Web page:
Carlos Menem, who during 10 years as Argentina's flamboyant, scandal-ridden president engineered a stunning economic turnaround only to be blamed for an even more dramatic financial collapse after he left office, died Feb. 14 at a clinic in Buenos Aires. He was 90.
Argentine President Alberto Fernandez confirmed the death in a statement. The cause was a urinary tract infection.
Menem, who had been ailing for several months, was serving as a national senator until his death.
"There are Argentines who will never forget what Menem did for this country," Argentine journalist and author Horacio Verbitsky once told The Washington Post. "And there are Argentines who will never forgive what Menem did to this country."
Amid a backdrop of hyperinflation and labor strikes, Menem, a popular provin- cial governor with bushy mutton-chop sideburns, breezed to victory in the May 14, 1989, presidential election. Outgoing President Raul Alfonsin handed over power five months early on July 8, 1989, to give Menem a head start in pulling the economy out of its tailspin.
"There is no other way to put it. Argentina is broken, devastated, destroyed, razed," Menem said in his inaugural address. "From these ruins, we will build the country we deserve."
Menem then surprised his followers by turning his back on the pro-labor, big-gov- ernment orthodoxy of his Justicialist Party, a movement inspired by his hero, former strongman and president Juan Peron. Instead, Menem sought to deregulate the economy, open up the country to foreign investors, expand trade and pay off govern-ment debt.
In what Menem described as "surgery without anesthesia," he moved swiftly to pri- vatize state companies, roll back the power of labor unions, cut state subsidies and fire thousands of government employees.
These fiscally conservative policies, which were endorsed by the International Monetary Fund and became known as "the Washington Consensus," would later take hold across much of Latin America in the 1990s.
But Menem's key move, pushed by his influential economy minister, Domingo Cavallo, was to legally peg the Argentine peso to the U.S. dollar on a one-to-one basis in 1991.
The "convertibility plan" aimed to stabilize prices and restore confidence in the local currency following a period when out- of-control inflation forced grocery stores to announce price changes over loudspeakers because clerks couldn't remark all the merchandise fast enough.
Although unemployment rose, annual inflation fell to the low single digits. With state-run banks, airlines, oil companies, railroads and utilities on the auction block, an estimated $24 billion in foreign invest-ment flowed into the country in the early 1990s. Between 1991 and 1997, the economy grew by 6.1 percent annually, the high- est rate in South America, and Argentina was hailed as a model for the developing world.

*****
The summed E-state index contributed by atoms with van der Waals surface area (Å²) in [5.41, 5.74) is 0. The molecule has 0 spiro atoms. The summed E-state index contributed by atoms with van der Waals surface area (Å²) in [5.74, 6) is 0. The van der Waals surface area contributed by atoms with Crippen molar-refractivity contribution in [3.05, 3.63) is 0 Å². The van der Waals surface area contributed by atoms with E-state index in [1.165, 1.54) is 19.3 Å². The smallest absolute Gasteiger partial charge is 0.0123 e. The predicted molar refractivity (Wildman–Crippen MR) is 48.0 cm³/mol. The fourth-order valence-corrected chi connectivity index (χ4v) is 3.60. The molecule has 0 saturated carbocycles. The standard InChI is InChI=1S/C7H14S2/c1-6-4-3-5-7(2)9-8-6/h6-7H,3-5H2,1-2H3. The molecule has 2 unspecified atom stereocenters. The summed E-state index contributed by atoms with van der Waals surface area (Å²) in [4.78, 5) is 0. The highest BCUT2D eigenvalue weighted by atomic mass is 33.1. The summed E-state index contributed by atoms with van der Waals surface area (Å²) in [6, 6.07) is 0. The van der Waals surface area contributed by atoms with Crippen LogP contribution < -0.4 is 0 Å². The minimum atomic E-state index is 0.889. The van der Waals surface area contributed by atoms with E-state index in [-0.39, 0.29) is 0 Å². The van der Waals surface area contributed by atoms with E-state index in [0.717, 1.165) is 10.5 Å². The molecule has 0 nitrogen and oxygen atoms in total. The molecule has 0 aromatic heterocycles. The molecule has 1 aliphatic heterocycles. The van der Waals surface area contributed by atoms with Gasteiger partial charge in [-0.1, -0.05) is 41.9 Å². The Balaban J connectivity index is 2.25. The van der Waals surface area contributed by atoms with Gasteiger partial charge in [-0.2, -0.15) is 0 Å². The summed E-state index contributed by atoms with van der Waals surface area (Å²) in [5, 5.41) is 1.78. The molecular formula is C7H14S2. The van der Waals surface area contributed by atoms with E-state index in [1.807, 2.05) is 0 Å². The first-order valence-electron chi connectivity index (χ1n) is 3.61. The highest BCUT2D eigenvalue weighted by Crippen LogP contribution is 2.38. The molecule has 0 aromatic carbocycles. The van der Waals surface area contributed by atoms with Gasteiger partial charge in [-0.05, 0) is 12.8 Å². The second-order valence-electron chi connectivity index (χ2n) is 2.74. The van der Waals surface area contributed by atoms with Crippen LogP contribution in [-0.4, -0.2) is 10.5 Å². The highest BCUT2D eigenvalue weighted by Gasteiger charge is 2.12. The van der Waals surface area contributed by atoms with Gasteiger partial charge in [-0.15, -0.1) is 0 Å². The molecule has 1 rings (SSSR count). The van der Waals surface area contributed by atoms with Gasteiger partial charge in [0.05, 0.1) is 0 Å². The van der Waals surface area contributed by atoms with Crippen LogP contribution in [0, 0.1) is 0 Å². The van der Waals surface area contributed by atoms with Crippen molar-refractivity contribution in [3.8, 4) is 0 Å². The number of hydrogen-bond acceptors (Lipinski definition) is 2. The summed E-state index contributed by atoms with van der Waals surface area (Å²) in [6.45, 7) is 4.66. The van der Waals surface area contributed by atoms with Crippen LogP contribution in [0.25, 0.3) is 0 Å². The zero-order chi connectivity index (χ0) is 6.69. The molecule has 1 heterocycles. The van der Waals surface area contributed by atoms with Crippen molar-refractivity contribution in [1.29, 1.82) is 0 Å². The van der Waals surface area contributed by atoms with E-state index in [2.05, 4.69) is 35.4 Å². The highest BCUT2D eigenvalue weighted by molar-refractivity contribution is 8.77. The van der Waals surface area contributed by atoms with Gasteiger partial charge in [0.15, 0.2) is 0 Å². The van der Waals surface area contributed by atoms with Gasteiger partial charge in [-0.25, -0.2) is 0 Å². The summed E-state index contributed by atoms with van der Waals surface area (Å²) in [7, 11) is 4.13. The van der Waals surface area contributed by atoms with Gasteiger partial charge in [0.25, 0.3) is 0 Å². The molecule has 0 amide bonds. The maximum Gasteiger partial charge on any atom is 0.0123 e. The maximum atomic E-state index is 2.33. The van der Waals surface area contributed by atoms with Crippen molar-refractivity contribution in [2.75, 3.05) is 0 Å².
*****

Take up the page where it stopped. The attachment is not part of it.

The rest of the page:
Menem's neoliberal economic policies infuriated left-leaning Peronists, as members of the Justicialist Party are known. But Menem was more pragmatist than ideo logue.
Even though he had been unjustly impris- oned by Argentina's 1976-83 military junta, Menem sought to improve relations with an army that had staged three rebellions against his predecessor.
So, on Dec. 29, 1990, Menem issued a blan- ket amnesty to the leaders of the military dictatorship that waged a dirty war against leftists, union leaders and other political opponents in which between 9,000 and 30,000 people were either killed or disap- peared.
Alfonsin, the former president, called it "the saddest day in Argentine history." But the amnesty brought Menem a measure of stability and allowed him to focus on the economy.
An enthusiastic free-trader, Menem helped negotiate the South American Common Market, or Mercosur, a customs union with Uruguay, Paraguay and traditional rival Brazil. He restored full diplomatic ties with Great Britain, relations that had been sus- pended since the 1982 Falkland Islands War.
He played tennis with President George H.W. Bush, deployed troops and ships to the first Persian Gulf War, and proved such a staunch U.S. ally that one of his foreign ministers, Guido di Tella, quipped that Argentina was pursuing "carnal relations" with Washington.
By then, Menem had trimmed his sideburns, ditched his loud clothes for French- cut suits, and was enjoying the perks of high office. When an Italian motorcycle company gave him a $100,000 red Ferrari, Menem at first rejected advice to give it back, famously declaring, "The Ferrari is mine, mine, mine!" (It was later sold at public auction.)
Menem also relished his reputation as a Southern Cone Valentino. He kicked his first wife, Zulema Yoma, out of the presidential palace and later married Cecilia Bolocco, a Chilean TV celebrity and former Miss Universe who was 35 years his junior. He publicly flirted with actresses and belly dancers, performed the tango on television, and mused aloud about forming a nearly all-female Cabinet.